Mangalia is also a balneoclimateric resort. Annual average temperature stand at 11.2 degrees Celsius. Lake Mangalia (who's surface stands at 261 ha) is supplied by rich sulfuric mezothermal water springs. They are employed in treating degenerative rheumatic diseases. Mangalia is the only maritime resort to have mineral water springs!

Get in

By train

There are several trains daily between Constanta and Mangalia, going through the resorts on the Black Sea coast. In summer there are direct trains to Mangalia from Bucharest and other major cities in Romania.

By bus

There are frequent minibuses and buses on the Constanta - Mangalia route, especially in summer.

Get around

Mangalia is a small resort, spanning over 6200 ha. Most of the tourist attractions are reachable by foot. The resorts north of the city are reachable by buses and minibuses. Same goes for the hippodrome and the caves.

Map of Mangalia
Map of Mangalia
  • Callatis Archeology Museum, jud. Constanţa near the stadium, Tel: 0241/753.580. Daily 8AM-8PM. It features a collection of Hellenistic coins, sculptures, ceramics, jewelry and tools dating back from the Greek, Roman and Dacian eras. Most items were recovered from the ancient city of Callatis. The facility also includes a library housing over one thousand volumes of archeology related books.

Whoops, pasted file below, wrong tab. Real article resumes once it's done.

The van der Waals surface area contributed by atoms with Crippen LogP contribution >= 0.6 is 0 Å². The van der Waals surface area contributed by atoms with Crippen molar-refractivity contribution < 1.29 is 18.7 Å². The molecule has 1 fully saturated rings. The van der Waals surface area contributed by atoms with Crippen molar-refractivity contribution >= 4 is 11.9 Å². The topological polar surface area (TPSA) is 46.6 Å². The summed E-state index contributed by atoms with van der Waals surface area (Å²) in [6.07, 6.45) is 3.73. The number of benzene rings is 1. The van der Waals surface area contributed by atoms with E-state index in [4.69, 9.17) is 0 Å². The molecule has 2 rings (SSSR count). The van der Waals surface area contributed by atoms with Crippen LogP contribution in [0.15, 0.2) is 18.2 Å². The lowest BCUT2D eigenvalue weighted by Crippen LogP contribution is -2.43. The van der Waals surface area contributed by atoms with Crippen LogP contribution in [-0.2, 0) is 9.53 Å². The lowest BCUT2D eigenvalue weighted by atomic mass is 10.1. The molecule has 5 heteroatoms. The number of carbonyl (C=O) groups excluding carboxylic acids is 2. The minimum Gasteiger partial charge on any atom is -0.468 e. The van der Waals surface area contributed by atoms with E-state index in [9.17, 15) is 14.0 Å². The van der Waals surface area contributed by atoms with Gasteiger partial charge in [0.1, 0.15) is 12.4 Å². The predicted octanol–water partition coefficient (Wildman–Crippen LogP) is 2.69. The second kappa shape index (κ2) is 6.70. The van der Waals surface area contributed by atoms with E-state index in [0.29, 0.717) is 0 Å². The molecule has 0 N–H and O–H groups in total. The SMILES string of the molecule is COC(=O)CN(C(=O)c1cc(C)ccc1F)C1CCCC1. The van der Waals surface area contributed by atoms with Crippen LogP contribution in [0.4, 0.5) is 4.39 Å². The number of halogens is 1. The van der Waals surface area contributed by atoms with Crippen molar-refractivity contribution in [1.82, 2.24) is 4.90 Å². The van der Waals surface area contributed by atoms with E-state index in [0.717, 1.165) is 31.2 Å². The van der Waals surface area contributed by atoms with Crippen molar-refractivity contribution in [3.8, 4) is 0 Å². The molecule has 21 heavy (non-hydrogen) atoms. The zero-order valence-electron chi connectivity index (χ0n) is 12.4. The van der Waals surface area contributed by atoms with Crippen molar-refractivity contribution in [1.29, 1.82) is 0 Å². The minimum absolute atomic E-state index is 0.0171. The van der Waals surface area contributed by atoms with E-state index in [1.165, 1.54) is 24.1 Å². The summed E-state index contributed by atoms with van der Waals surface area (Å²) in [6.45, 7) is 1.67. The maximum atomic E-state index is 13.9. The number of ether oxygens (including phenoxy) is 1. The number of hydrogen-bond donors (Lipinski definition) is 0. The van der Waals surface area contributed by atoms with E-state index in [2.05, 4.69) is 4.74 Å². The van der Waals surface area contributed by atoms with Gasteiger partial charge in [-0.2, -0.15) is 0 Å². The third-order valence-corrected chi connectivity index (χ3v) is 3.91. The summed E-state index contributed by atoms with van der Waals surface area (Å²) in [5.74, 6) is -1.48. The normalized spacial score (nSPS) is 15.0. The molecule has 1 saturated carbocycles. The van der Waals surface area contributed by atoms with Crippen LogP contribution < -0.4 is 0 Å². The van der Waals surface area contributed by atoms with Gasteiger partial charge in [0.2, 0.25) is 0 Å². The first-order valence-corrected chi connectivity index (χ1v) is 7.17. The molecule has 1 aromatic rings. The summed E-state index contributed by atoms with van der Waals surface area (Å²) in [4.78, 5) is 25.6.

Mangalia_Archeology_Museum
Mangalia_Archeology_Museum
  • Turkish Esmahan Sultan Mosque (16th century)
  • Limanu Cave - it is located not far away from the ancient Callatis.Throughout time it was used by smugglers, traders, seamen and as such has acquired a legend like status. The network of galleries of this cave resembles that of a city itself. The overall length of the galleries stands at 4 km. In the local folklore there are tales of this cave being endless and reaching out to fountains all the way to Turkey!
  • Callatis Festival, [1].
  • Hotel Corsa (3*), strada teilor nr 11, 0040 241 757422, [2]. checkout: 12:00. in the off season in springtime you get a very nice 2-p-room with exclusive Sea-View for less than 50€. The breakfeast there was great, a buffet with all-u-can-eat and drink. The hotel is near the city with nice restaurants and besides the old Mosque from th 16th century. 45€ 2p-room.  edit
  • Hotel President (4*) – phone: +40 241 755 861, fax: +40 241 755 695
  • Hotel Mangalia (3*) – phone: +40 241 752 052, fax: +40 241 632 650
  • Hotel Astra (2*) – phone: +40 241 751 673, fax: +40 241 632 650
  • Hotel Orion (2*) – phone: +40 241 751 156, fax: +40 241 632 650
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1911 encyclopedia

Up to date as of January 14, 2010

From LoveToKnow 1911

MANGALIA, a town in the department of Constantza Rumania, situated on the Black Sea, and at the mouth of a small stream, the Mangalia, io m. N. of the Bulgarian frontier. Pop. (1900), 1 459. The inhabitants, among whom are many Turks and Bulgarians, are mostly fisherfolk. Mangalia is to be identified with the Thracian Kallatis or Acervetis, a colony of Miletus which continued to be a flourishing place to the close of the Roman period. In the 14th century it had 30,000 inhabitants, and a large trade with Genoa.